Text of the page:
DJ Memoirs: Rock and Roll All Nite

The summer of 1983 was the first time I conducted a series of shows. My friends and I used to put on Kiss concerts and charge admission. It cost 10 cents to see a fifteen minute show. Danny was Gene, Joe was Ace, Chris was Peter and Brian was Paul. I was the manager who collected the money at the door, announced the band to the stage and controlled the lighting. At first I really wanted to be Ace Freley, but Joe was 14 and could put me down. Thus, I first became an emcee when I was eleven.

The Kiss Concerts that we conducted in Mike’s basement were epic (we had one in my families’ basement, but it was short lived). The gang painted their faces and dressed the part. We tried to recreate a Kiss concert down to the T. Danny, aka Gene, spit fake blood into the audience that consisted of Kool-Aid and Hunts, the finest ketchup that money can buy. We even rigged Joe’s guitar up to shoot rubber-bands into the audience in homage to Ace’s alien guitar superpowers.

The concert began with the audience seated in those cheesy card table chairs. The first show I think we had a full house with eight kids from the neighborhood. If I come to think of it, it might have been the entire Flannery family from down the street that we pulled in there. I stood at the door entrance and started rapidly flicking the light switches off and on. Since I am multifaceted, I then made the announcement, “You wanted the best, you got the best. The hottest band in the world Kiss!!!!” Then I had to run over, cue up “Detroit Rock City”, start the record player and wave in the band.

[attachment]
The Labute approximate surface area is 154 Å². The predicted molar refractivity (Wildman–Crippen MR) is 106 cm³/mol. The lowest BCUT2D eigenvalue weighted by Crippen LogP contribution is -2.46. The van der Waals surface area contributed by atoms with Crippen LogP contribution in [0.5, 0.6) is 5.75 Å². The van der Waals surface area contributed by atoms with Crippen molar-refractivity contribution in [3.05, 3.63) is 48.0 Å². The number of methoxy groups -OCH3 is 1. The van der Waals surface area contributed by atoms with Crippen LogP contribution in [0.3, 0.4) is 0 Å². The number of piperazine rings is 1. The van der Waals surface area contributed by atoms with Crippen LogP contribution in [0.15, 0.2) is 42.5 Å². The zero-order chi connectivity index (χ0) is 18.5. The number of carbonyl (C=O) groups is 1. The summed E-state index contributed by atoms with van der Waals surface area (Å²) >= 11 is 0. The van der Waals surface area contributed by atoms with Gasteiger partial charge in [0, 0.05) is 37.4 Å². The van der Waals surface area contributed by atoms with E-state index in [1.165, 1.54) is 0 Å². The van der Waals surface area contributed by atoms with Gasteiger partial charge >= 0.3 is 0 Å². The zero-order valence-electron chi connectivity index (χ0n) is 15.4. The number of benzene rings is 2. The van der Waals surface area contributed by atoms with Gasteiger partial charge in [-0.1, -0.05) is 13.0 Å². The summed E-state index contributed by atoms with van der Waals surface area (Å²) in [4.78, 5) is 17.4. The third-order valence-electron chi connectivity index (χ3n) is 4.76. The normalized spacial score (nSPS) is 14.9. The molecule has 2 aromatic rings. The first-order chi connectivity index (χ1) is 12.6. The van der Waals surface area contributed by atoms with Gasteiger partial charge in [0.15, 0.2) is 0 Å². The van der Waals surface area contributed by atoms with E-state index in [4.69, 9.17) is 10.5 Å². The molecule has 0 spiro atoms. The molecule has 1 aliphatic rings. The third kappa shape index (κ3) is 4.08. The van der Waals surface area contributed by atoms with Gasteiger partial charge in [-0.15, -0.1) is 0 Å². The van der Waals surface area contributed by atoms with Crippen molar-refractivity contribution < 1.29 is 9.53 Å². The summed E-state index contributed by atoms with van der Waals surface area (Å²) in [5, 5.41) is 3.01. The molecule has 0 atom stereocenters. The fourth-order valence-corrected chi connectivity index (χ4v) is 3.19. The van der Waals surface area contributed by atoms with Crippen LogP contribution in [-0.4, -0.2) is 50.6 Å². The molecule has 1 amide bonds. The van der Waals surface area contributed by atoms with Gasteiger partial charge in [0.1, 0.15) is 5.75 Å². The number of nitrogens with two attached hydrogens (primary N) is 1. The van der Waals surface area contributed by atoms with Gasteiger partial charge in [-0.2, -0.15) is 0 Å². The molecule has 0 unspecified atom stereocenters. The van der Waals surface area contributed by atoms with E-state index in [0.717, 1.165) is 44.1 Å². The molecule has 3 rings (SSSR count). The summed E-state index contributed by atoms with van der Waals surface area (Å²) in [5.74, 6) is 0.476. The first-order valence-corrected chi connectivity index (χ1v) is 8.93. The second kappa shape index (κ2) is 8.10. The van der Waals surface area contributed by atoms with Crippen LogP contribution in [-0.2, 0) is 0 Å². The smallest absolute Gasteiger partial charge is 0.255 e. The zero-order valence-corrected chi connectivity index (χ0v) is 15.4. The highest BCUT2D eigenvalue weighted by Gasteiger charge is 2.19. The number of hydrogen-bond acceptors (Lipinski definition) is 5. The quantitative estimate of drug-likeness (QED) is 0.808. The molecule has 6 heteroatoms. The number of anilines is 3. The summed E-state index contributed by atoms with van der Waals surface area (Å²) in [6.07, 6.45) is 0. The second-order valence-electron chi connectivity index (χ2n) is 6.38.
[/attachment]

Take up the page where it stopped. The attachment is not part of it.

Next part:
The band rushed through the door and started to play their instruments. Ace actually had a real guitar while Gene merely played his air guitar. Paul just sang into his imaginary microphone while Peter played his imaginary drums. The highlights of the show included being spit on with fake blood, hit in the face with rubber-bands, serenaded in the front row to “Beth” and getting autographs back stage after the show.

That summer we conducted three concerts and each one got more extravagant. After looking back at these concerts, I actually now understand why I became a DJ.

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